When recounting to a friend the vast and enchanting vista that houses RockNess, the ‘most beautiful festival in the world’, I realised I could only get so far in convincing her of its delights. She had to see it to believe it. ‘Just trust me, it will click when you see it, you will cry on the last night like I did’ (I was unfathomably high and have a history of mental health problems). I find the same sort of uneasy bargaining to be true of Orphan Black, a largely unknown show from Canada (the humanity!) that has been co-produced by BBC America (stop trying) and Space (stop). I mean, the credentials don’t exactly inspire you to adopt it and love it as your own.
The show primarily follows Sarah Manning, a low-level conwoman returning home to reclaim the daughter she abandoned with her former foster mother. At a station she shares a brief encounter with a crying woman – a woman who looks exactly like her – who throws herself in front of an oncoming train. Sarah – dumbstruck, horrified, and sensing an opportunity – steals the woman’s bag and assumes her identity. And oh, what japes ensue.
I know, it sounds like Ringer, a show that nobody watched and hammered home the disquieting reality that Buffy can’t actually act, but Orphan Black is so very different. This opening moment transpires to be a mere catalyst in an unravelling mystery about murderous cabals, government cover-ups and scientific conspiracy. As the show accelerates, at a speed in which necks would surely break, you forget that Sarah assuming her dead double’s identity was what set this gorgeous beast in motion. Towards the season’s end, as battle lines are drawn and various sides galvanise themselves for an almighty showdown, this opening event seems like a distant memory, one relegated to fictive seasons past. This is no mean feat for a short, ten-episode run of a fledgling show.
You may still be unconvinced. Identity swap, you’ve seen it before. Perhaps the xenophobe in you is deterred by its Canadian origins. But you have to trust me on Orphan Black. By the time you get to the third episode, it won’t just click, it will have paid off massively.
And here’s why: Tatiana Maslany.
To say that lead actress Maslany is a revelation would be a tired old whore of a platitude. To call her performance game-changing would be trite (and we must retire the term ‘game-changing’). She is awesome, in that her performance literally inspires awe. Part, if not the majority, of the boundless appeal of the show is very, very heavily entrenched in Maslany’s performance, which cannot entirely be described in full because it would spoil the sheer joy and spectacle of it (along with some major twists). But believe me – Maslany displays a range so truly limitless that her peers really ought to be banging at her door and begging for her to impart some of her raw wisdom.
Aware that I am straying dangerously into the territory of spoilers, Maslany plays more than one* pivotal role in the show. It is breathtaking to behold. Her command of acting should not be underestimated. Her mastery of accents, mannerisms, the gait in which she imbues certain characters – it blows many who have attempted similar right out of the park. By the time of the third episode, and certainly, increasingly during the remainder of the season, Maslany is pulling off such technical feats of acting that it is staggering to consider that you had no idea who she was before this. Rightfully, Maslany has slowly begun to receive critical acclaim. She recently beat out performance powerhouse Clare Danes to win the Critics’ Choice award, and, resultantly, many are calling for an overhaul of the elitist Emmy nomination procedure in order to incorporate her, an otherwise unknown actress from a largely unwatched, low-budget affair that hails from north of the border.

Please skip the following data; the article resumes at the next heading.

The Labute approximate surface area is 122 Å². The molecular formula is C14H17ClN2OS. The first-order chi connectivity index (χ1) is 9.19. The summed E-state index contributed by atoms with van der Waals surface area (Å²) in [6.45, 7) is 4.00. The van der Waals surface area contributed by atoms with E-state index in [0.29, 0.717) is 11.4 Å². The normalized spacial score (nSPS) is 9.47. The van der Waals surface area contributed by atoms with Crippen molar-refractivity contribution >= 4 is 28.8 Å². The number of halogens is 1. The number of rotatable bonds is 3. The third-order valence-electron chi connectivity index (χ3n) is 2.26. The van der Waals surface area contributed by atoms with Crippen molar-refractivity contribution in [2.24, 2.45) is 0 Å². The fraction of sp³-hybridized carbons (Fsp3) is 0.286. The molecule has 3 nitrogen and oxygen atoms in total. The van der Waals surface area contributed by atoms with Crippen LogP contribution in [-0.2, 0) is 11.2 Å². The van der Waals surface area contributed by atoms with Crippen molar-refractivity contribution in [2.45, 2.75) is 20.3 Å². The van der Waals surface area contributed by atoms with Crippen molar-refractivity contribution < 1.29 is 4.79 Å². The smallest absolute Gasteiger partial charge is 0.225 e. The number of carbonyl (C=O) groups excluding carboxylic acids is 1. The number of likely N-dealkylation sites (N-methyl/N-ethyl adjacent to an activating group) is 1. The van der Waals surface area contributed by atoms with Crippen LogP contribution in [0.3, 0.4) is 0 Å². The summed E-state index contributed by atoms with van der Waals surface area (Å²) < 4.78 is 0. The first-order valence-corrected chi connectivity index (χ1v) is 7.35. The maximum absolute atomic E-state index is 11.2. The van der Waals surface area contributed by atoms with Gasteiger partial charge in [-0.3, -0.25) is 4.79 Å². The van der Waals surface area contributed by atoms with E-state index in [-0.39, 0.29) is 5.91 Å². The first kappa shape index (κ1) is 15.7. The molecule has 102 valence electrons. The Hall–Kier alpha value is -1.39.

Equally deserving of praise is Jordan Gavaris, who plays Sarah’s gay foster brother, Felix. His performance is a credit to both the actor and the head writer, Graeme Manson, who manage to achieve the unthinkable by crafting a main character who is gay and who could feasibly exist in the real world. He isn’t ‘Hey! I’m just an average guy! I like beer, football, I’m a little overweight and I just happen to be gay! Isn’t that remarkable in its unremarkability!’ (Happy Endings, your cards are marked), and he certainly isn’t part of the factory line of camp-and-cutting TV queens who have had their sex drives surgically removed (The New Normal). He sleeps around. He takes drugs. He’s melodramatic, blithely caustic and oftentimes, ironically, the sardonic voice of reason. This sounds like a stereotype in itself, but watch him – he is so easily someone you actually know. He grounds the inherent absurdity of the show in comic reality, and this is one of Orphan Black’s most appealing qualities – characters, particularly Sarah and Felix, react to increasing danger and high drama the way ordinary people would, which brings an addictive level of self-aware humour to the table.
Check it out. The twists are plentiful. It moves at a brisk pace. It is serialised (there are no monsters-of-the-week here), and it provides answers to the mysteries it poses in a fair, even and satisfying manner – something that should not be overlooked in a post-Lost world. It is frequently, and wonderfully, surprising. Once you start, I guarantee you will want to keep going. And most importantly – Tatiana. Get back to me once you’ve seen what she can do. You have to see it to believe it.
*or two, or three, or four…